Responsibility

In Existentialism is a Humanism, Sartre explains that human beings, through their choices, themselves define the meaning of their lives (existence precedes essence). Also, the essence of the human being leading to that of humanity, the human being further defines by his choices the meaning of life in general, i.e. he engages “symbolically” also all humanity in the way he chooses. Sartre explains, for example, that the person who marries sees marriage as an attractive choice, so that, according to him, all human beings should do the same: everyone of marriageable age should be married. Similarly, the person who would stop his car in the middle of the road would thereby mean that he also admits that all of humanity should block traffic. However, he does not want it (this is his well-understood interest) and therefore does not do it.

Anguish

Among existentialists, anguish does not designate a simple subjective feeling, nor is it confused with anxiety or fear. Anguish is always anguish of nothingness and also anguish in the face of one’s own freedom. It designates the radical experience of human existence. With Kierkegaard, anguish is born of freedom. It is the discovery of a freedom which, while being nothing, is invested with infinite power. For Heidegger, anguish is the very essence of human being because it is the fundamental disposition of existence and it reveals its core. In Sartre, anguish is the experience of freedom. As human existence is characterized by nothingness, it is isolation from the world and from oneself. Now, anguish is precisely this experience of the human being who discovers that his past and the possibilities to come are always at a distance from him. It is therefore the contingency of existence that is experienced as anguish.

Anguish is not fear. We are only afraid of what is outside us: the world and other people. But, we worry about ourselves. This is what the experience of vertigo reveals: I am on the edge of a precipice, first comes the fear of slipping and then the fear of death, but as long as it remains at that my anguish does not is still just anxiety and I’m still passive. I then pay attention and my possibilities of escaping the danger, like that of stepping back, annihilate my fear of falling. But then I get anguish because those reactions that my attention is fixed on are still only “free” possibilities. Nothing compels me to save my life by being careful, suicide is also one of my possible behaviors. But there again it is only a possibility, hence a counter-anguish and I move away from the precipice. I’m afraid of what I can do, of the immense power that my freedom gives me: that’s where the real anguish comes from.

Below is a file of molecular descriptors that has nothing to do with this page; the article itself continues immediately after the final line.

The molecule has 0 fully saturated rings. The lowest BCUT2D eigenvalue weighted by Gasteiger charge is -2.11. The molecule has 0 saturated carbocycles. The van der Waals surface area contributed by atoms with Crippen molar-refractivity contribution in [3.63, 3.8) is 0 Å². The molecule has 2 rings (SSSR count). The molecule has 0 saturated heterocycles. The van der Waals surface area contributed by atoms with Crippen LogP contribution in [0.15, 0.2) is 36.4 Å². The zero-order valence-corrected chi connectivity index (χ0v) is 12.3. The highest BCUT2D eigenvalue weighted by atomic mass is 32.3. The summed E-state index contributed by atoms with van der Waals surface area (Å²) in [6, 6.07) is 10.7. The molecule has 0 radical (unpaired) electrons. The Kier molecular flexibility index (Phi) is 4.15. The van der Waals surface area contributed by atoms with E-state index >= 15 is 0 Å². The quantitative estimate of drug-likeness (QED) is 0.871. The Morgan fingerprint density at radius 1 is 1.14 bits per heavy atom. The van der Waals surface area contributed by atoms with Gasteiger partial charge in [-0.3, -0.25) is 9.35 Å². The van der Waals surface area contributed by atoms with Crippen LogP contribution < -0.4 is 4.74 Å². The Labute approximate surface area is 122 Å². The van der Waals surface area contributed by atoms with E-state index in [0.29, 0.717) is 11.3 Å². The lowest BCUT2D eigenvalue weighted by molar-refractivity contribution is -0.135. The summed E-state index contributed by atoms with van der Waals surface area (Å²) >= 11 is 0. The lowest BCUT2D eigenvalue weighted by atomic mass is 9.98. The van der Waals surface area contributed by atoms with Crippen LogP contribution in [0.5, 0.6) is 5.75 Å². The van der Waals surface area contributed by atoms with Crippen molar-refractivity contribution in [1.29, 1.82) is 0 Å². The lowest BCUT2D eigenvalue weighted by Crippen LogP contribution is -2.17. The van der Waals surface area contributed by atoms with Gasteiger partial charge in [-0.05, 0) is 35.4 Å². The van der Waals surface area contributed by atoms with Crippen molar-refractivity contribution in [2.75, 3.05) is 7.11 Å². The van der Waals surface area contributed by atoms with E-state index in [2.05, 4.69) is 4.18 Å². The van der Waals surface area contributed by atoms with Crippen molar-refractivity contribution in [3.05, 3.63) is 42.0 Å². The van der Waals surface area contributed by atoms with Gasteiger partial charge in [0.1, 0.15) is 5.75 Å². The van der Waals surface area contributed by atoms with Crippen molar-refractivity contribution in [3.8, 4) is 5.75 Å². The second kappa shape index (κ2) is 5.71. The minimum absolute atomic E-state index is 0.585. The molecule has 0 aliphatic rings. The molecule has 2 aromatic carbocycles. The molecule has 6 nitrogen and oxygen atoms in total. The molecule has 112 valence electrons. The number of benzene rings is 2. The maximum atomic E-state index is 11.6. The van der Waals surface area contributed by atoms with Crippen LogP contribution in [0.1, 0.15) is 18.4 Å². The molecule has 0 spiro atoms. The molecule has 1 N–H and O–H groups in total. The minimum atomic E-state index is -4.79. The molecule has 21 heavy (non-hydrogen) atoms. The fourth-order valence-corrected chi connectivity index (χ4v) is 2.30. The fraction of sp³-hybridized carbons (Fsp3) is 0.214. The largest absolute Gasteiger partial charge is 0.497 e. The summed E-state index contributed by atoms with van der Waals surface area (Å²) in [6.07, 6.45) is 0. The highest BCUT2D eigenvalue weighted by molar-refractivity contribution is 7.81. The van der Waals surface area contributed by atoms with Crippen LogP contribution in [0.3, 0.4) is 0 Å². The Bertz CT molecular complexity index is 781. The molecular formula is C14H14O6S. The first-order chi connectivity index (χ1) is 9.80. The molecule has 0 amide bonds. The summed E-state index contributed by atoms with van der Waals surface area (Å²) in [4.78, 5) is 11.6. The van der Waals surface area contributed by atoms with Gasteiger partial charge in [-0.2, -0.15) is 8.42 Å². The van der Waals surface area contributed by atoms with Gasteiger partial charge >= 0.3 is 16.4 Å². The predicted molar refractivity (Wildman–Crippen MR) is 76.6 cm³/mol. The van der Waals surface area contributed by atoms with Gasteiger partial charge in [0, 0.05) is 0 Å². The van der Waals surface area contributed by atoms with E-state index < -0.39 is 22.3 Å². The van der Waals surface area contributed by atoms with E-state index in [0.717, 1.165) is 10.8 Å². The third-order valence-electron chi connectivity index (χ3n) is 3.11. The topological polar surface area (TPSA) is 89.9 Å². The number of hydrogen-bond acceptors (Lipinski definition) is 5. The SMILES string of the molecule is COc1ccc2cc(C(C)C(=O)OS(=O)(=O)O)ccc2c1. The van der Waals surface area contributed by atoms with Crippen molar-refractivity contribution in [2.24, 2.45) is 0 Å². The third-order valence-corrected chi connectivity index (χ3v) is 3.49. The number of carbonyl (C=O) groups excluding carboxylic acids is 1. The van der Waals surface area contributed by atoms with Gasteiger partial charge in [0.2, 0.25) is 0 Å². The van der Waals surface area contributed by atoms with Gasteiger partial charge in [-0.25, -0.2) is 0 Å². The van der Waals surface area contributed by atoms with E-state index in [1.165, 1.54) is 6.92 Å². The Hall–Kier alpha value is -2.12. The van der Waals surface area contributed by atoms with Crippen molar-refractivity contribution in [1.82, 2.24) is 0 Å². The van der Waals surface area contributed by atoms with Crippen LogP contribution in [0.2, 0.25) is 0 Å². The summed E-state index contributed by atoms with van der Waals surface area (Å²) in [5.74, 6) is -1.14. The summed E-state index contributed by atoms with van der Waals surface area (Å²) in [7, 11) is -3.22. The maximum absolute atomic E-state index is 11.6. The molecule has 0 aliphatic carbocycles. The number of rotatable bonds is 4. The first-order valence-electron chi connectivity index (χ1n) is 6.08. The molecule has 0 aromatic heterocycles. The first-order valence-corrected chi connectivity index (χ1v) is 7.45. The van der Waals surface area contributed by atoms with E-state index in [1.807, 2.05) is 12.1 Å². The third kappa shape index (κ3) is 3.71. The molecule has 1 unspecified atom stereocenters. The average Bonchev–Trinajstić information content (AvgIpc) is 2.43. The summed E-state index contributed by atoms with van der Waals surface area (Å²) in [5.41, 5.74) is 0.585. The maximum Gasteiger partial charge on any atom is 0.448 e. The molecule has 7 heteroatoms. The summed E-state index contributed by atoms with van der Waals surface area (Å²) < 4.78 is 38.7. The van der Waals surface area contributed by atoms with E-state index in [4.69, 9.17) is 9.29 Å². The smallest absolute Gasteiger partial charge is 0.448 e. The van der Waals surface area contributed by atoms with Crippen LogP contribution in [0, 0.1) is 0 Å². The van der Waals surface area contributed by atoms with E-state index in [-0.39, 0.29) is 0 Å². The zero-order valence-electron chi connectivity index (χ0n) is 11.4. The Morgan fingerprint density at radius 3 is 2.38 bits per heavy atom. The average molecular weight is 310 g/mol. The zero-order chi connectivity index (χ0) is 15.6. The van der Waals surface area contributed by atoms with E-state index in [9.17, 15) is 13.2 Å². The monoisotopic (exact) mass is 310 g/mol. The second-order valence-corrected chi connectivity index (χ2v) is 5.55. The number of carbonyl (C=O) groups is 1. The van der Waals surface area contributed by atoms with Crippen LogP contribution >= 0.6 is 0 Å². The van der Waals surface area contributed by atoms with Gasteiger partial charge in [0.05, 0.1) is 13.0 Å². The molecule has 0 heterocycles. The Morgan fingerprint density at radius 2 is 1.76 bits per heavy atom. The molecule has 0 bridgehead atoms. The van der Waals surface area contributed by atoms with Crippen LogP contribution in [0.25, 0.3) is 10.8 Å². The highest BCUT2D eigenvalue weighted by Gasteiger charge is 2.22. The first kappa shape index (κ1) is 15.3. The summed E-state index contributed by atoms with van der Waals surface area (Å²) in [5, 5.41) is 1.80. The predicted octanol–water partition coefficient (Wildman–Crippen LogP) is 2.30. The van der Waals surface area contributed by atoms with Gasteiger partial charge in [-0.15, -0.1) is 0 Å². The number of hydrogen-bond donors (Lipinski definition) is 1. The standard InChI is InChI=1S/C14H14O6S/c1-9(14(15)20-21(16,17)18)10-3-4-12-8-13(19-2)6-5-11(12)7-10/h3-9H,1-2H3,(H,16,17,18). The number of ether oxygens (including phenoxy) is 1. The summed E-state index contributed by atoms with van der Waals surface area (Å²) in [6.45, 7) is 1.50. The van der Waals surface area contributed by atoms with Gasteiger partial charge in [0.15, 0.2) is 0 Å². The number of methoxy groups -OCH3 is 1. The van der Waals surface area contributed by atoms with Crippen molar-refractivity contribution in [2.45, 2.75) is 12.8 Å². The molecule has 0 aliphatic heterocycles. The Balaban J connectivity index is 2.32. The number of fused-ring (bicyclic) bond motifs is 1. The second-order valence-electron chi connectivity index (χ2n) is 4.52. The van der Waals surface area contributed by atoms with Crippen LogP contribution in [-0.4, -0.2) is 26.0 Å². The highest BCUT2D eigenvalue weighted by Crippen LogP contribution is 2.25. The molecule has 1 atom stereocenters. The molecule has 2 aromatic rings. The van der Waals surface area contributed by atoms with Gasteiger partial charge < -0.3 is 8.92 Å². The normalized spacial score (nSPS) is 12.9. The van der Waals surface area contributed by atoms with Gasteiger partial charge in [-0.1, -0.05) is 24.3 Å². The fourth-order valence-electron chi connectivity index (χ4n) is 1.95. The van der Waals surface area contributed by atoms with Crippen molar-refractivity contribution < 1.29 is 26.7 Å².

Bad faith

Bad faith is first and foremost a flight from freedom. If our consciousness is first of all a fact (without this fact, it disappears, in sleep for example), it is a fact which is certified before its essence is certified (existence precedes essence). Consciousness has no determined foundation in the world. It will constantly have to justify this groundless (and therefore always radically contingent) place it occupies in the world. But any justification can only be arbitrary: a conscience can only justify its situation in the world by being in bad faith. To take oneself as an object, such is the act of the conscience which is a conscience of bad faith. To make consciousness “in-itself” is the intentional project of bad faith, and this bad faith is a necessary consequence of our contingency. For example, it is contingent to be born bourgeois or worker. It is not a chosen condition. Bad faith will therefore consist in playing the bourgeois, the worker or the waiter, in making it my being. I play at being when it is not a being. I play at being bourgeois like an ashtray is an ashtray. But the ashtray is in itself. It is a thing which consciousness is not and cannot be.